35mm. Facto: a historical film of Brazilian cinematography. Subjectivity: endowed with an ambitious narrative of a social hungry (in its various meanings), and much influenced by Italian neo-realism, its immense generosity is equivalent to its absolutist (will of) exemplarity.
One of the landmark films of Latin American cinema, this peripatetic tale of suffering follows a family in the barren and vast hinterland. The family's Calvary is taken with dignity and quietude in this poverty-stricken part of the world. De Santos' neorealism makes effective use of sound as an alienating effect and the theological metonymies may be obvious, yet nonetheless poignant. Superbly photographed too!
The film is visually assaultive in it's intensity of light, to the point where you begin to feel woozy as if you've been out in the sun too long. Or maybe that has something to do with the camera work as well. I haven't seen anything quite like the way the camera is handled in this film. A lot of the shots the frames seem to bend and create weird moments of altering perspective, almost like an inverse form of 3D.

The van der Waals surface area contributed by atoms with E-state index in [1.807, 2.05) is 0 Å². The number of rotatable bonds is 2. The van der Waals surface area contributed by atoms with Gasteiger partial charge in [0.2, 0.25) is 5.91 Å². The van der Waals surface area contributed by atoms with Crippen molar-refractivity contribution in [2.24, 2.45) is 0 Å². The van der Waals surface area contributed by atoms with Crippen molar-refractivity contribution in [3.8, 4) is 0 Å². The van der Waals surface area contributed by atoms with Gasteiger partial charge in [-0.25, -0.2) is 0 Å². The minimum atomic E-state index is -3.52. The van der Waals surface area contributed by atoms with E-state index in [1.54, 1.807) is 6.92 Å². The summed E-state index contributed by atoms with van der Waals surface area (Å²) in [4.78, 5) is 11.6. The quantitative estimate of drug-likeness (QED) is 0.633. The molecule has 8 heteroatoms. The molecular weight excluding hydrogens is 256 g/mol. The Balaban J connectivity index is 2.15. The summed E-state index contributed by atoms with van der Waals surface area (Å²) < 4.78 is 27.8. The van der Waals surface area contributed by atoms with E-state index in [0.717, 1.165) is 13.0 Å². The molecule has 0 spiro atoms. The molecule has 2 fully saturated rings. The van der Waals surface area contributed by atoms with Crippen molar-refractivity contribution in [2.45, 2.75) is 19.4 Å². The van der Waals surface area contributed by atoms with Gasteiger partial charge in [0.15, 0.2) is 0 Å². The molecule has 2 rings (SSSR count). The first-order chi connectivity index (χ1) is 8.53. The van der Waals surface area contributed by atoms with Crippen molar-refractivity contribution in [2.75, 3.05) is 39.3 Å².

A waterless, not arid film, as concentrated as its scrub-vagabonding thirsty creatures, skin on bones, frugal but striking. Fear as the point of maximal compression of the being. The expectation of the worse after a hard decision causes an inner castling up. More than elsewhere, in fear I am. As I bring myself together in the limits of my being, fear outlines and restricts its domain. Not a part of me remains, loose,
Vidas Secas captures a deeply memorable account of the underdevelopment and vast socio-economic disparity that plagues the Northeast. It impresses with a relentless depiction of its memorable characters and symbiosis between nature and human existence. In center, a family that thinks but rarely speaks,they accept and face the reality of their everyday lives heroically and with impressive stoicism. One to remember.